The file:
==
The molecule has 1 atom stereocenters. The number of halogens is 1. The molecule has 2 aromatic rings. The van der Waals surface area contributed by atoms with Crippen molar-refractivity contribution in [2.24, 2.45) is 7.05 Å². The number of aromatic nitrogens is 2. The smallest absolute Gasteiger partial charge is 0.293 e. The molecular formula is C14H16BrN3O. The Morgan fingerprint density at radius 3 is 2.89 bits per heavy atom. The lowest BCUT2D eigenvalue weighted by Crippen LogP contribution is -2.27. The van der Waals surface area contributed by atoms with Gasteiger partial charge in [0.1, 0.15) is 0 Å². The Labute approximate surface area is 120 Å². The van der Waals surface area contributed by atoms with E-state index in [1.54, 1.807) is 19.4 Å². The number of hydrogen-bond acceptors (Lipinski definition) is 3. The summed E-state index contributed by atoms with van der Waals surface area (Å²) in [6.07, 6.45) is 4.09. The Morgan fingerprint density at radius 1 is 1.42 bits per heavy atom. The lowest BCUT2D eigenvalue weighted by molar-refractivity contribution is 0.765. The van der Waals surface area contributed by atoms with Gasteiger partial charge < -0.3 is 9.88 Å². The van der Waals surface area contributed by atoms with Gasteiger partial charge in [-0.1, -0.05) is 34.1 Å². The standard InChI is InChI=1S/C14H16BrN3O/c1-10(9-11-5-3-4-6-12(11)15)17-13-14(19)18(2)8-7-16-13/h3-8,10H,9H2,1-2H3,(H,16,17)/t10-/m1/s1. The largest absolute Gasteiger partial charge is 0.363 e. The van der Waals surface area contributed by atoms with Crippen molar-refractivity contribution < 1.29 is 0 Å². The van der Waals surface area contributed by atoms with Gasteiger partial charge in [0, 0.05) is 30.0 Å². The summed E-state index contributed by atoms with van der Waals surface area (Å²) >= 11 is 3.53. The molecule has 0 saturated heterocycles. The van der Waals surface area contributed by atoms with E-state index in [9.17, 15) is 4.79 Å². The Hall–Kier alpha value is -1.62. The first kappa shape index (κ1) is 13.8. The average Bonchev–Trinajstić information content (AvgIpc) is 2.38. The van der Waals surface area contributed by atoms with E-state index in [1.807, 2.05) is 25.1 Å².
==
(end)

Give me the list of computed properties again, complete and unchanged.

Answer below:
The molecule has 1 atom stereocenters. The number of halogens is 1. The molecule has 2 aromatic rings. The van der Waals surface area contributed by atoms with Crippen molar-refractivity contribution in [2.24, 2.45) is 7.05 Å². The number of aromatic nitrogens is 2. The smallest absolute Gasteiger partial charge is 0.293 e. The molecular formula is C14H16BrN3O. The Morgan fingerprint density at radius 3 is 2.89 bits per heavy atom. The lowest BCUT2D eigenvalue weighted by Crippen LogP contribution is -2.27. The van der Waals surface area contributed by atoms with Gasteiger partial charge in [0.1, 0.15) is 0 Å². The Labute approximate surface area is 120 Å². The van der Waals surface area contributed by atoms with E-state index in [1.54, 1.807) is 19.4 Å². The number of hydrogen-bond acceptors (Lipinski definition) is 3. The summed E-state index contributed by atoms with van der Waals surface area (Å²) in [6.07, 6.45) is 4.09. The Morgan fingerprint density at radius 1 is 1.42 bits per heavy atom. The lowest BCUT2D eigenvalue weighted by molar-refractivity contribution is 0.765. The van der Waals surface area contributed by atoms with Gasteiger partial charge < -0.3 is 9.88 Å². The van der Waals surface area contributed by atoms with Gasteiger partial charge in [-0.1, -0.05) is 34.1 Å². The standard InChI is InChI=1S/C14H16BrN3O/c1-10(9-11-5-3-4-6-12(11)15)17-13-14(19)18(2)8-7-16-13/h3-8,10H,9H2,1-2H3,(H,16,17)/t10-/m1/s1. The largest absolute Gasteiger partial charge is 0.363 e. The van der Waals surface area contributed by atoms with Crippen molar-refractivity contribution < 1.29 is 0 Å². The van der Waals surface area contributed by atoms with Gasteiger partial charge in [0, 0.05) is 30.0 Å². The summed E-state index contributed by atoms with van der Waals surface area (Å²) >= 11 is 3.53. The molecule has 0 saturated heterocycles. The van der Waals surface area contributed by atoms with E-state index in [9.17, 15) is 4.79 Å². The Hall–Kier alpha value is -1.62. The first kappa shape index (κ1) is 13.8. The average Bonchev–Trinajstić information content (AvgIpc) is 2.38. The van der Waals surface area contributed by atoms with E-state index in [1.807, 2.05) is 25.1 Å².